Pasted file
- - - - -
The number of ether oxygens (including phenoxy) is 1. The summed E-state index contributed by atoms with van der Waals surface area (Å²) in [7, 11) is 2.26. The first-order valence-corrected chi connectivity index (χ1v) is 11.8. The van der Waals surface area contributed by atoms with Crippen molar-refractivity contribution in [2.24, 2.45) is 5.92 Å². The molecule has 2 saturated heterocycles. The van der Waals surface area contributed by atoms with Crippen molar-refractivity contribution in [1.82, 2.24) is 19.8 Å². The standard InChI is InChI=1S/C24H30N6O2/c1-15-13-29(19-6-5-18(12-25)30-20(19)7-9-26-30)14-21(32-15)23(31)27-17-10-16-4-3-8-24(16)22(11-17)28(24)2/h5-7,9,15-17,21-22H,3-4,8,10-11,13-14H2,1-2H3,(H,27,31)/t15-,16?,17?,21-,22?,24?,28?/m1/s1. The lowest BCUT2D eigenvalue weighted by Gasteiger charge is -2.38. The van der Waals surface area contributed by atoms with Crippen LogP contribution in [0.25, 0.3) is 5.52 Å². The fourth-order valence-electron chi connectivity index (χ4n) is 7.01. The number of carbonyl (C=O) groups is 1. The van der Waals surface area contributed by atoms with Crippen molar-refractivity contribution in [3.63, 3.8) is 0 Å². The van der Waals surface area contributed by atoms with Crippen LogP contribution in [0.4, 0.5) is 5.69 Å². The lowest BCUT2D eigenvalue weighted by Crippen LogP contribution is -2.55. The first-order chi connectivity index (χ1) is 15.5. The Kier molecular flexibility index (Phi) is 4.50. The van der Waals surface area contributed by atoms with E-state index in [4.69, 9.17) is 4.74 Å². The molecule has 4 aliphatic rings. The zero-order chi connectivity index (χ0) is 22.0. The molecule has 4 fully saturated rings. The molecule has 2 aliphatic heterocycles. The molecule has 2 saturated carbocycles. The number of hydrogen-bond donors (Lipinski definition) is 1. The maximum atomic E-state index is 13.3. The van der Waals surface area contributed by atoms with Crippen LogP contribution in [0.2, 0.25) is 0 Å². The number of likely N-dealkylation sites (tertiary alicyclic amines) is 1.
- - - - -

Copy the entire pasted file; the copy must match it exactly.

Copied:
The number of ether oxygens (including phenoxy) is 1. The summed E-state index contributed by atoms with van der Waals surface area (Å²) in [7, 11) is 2.26. The first-order valence-corrected chi connectivity index (χ1v) is 11.8. The van der Waals surface area contributed by atoms with Crippen molar-refractivity contribution in [2.24, 2.45) is 5.92 Å². The molecule has 2 saturated heterocycles. The van der Waals surface area contributed by atoms with Crippen molar-refractivity contribution in [1.82, 2.24) is 19.8 Å². The standard InChI is InChI=1S/C24H30N6O2/c1-15-13-29(19-6-5-18(12-25)30-20(19)7-9-26-30)14-21(32-15)23(31)27-17-10-16-4-3-8-24(16)22(11-17)28(24)2/h5-7,9,15-17,21-22H,3-4,8,10-11,13-14H2,1-2H3,(H,27,31)/t15-,16?,17?,21-,22?,24?,28?/m1/s1. The lowest BCUT2D eigenvalue weighted by Gasteiger charge is -2.38. The van der Waals surface area contributed by atoms with Crippen LogP contribution in [0.25, 0.3) is 5.52 Å². The fourth-order valence-electron chi connectivity index (χ4n) is 7.01. The number of carbonyl (C=O) groups is 1. The van der Waals surface area contributed by atoms with Crippen molar-refractivity contribution in [3.63, 3.8) is 0 Å². The van der Waals surface area contributed by atoms with Crippen LogP contribution in [0.4, 0.5) is 5.69 Å². The lowest BCUT2D eigenvalue weighted by Crippen LogP contribution is -2.55. The first-order chi connectivity index (χ1) is 15.5. The Kier molecular flexibility index (Phi) is 4.50. The van der Waals surface area contributed by atoms with E-state index in [4.69, 9.17) is 4.74 Å². The molecule has 4 aliphatic rings. The zero-order chi connectivity index (χ0) is 22.0. The molecule has 4 fully saturated rings. The molecule has 2 aliphatic heterocycles. The molecule has 2 saturated carbocycles. The number of hydrogen-bond donors (Lipinski definition) is 1. The maximum atomic E-state index is 13.3. The van der Waals surface area contributed by atoms with Crippen LogP contribution in [0.2, 0.25) is 0 Å². The number of likely N-dealkylation sites (tertiary alicyclic amines) is 1.